Airline Maintenance Header

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Airlines face a constant battle to win more passengers, reach new destinations and grow profits. But as new, often lower-cost carriers enter the market and disruptive technologies continue to break new ground, the best way for existing carriers to ensure competitiveness is not just to splash cash on luxury services or drive down fares – rather, look inward to improve operational efficiencies and cost-effectiveness.

You may roll your eyes and mumble ‘you would say that, wouldn’t you’, but hold on! A few simple figures pinpoint where the challenges and opportunities lie. Drawing on recent industry research— you can see them all in this new summary infographic—here are some hard-hitting numbers that can make or break airline competitiveness:

60 percent of commercial aviation players challenged by operational availability

A recent IFS study examining the major pain points in commercial aviation found operational availability to be the greatest challenge in the industry—cited by 60 per cent of survey respondents.

Improving operational availability and avoiding costly schedule delays is key to driving greater efficiencies – and it all begins in the maintenance planning process.

$1 profit for every $10 invested in maintenance

A typical flight is not cheap to operate. Once an aircraft is fueled up (almost a third of overall operating expenses), salaries paid, ownership costs and government fees deducted, airlines still need to allocate for maintenance, before they can count their profit.

In fact, 11% of the overall cost of operating an aircraft goes purely towards maintenance. This number is over 10 times the amount airlines earn in profit on each plane.

It’s not difficult to see why operators want to ensure they adequately budget for maintenance. The repercussions of a simple aircraft fault and delay can spread like wildfire across fleets and timetables. Viewed from a simple spreadsheet or a generic planning tool, the issue at hand becomes one dimensional, with maintenance planners having to prioritize resources and reschedule fleets on the spot – either resulting in loss of revenue, limited seat availability and almost always disruption to flight schedules.

58 percent of aircraft entering service by 2027 will be complex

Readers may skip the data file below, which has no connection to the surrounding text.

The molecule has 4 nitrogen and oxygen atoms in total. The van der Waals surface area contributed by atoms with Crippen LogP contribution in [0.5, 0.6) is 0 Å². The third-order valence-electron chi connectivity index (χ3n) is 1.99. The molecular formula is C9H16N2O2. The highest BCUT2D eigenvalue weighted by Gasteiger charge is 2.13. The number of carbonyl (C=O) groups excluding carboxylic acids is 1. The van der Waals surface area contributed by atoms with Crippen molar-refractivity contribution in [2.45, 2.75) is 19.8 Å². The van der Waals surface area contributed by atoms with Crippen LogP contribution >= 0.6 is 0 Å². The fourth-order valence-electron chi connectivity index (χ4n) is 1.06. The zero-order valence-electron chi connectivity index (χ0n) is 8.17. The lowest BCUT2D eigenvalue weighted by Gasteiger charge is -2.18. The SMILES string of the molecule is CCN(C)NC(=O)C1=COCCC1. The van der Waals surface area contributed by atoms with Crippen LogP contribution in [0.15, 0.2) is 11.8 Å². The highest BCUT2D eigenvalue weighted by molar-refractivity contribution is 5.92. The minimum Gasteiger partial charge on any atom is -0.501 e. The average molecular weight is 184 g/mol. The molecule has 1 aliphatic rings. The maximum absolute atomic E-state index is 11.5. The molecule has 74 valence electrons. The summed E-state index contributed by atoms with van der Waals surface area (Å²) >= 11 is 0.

These outdated maintenance planning tools not only limit the day-to-day operations, but also the strategic growth initiatives of airlines.

Long-range fleet maintenance planners need to work out how to support more aircraft, as well as how to support new fleet types. But with a new breed of increasingly complex aircraft entering service, aligning long-range maintenance plans to fit new support models and constantly shifting labor and parts availability becomes impossible to manage manually.

A 10 percent reduction in maintenance costs can double profits

Using real-time data to guide maintenance planning and resource allocation can enable operators to maximize yield from the aircraft, minimize ground time and make the most efficient use of technician labor. Driving efficiencies through automation could see airlines reduce maintenance costs by ten percent, which would help them double their profits on each aircraft.

There is a way to reduce maintenance expenditure while keeping the fuel tank full, the taxman happy and the staff paid.

Maintenance planning – in the Cloud

IFS has been working closely with world-leading airlines to develop two solutions that make sense of the numbers and translate them into better operational availability across short and long-term maintenance horizons. These SaaS-based maintenance planning solutions under the IFS Maintenix family—IFS Maintenix Fleet PlannerTM and IFS Maintenix Line PlannerTM—are scalable applications that can plug into any Maintenance & Engineering system to enable more efficient, cost-effective aircraft maintenance planning.

Cloud-based for quick deployment with a high level of in-built automation, the solutions are underpinned by IFS’ track record of helping customers reduce their maintenance costs by as much as 15% through optimized planning.

Spreadsheets and legacy planning tools? It’s a swift goodbye!

To learn more about how IFS Maintenix Fleet Planner and Line Planner solutions help airlines drive greater aircraft operational availability through optimized maintenance planning, see the infographic  and download the white paper.


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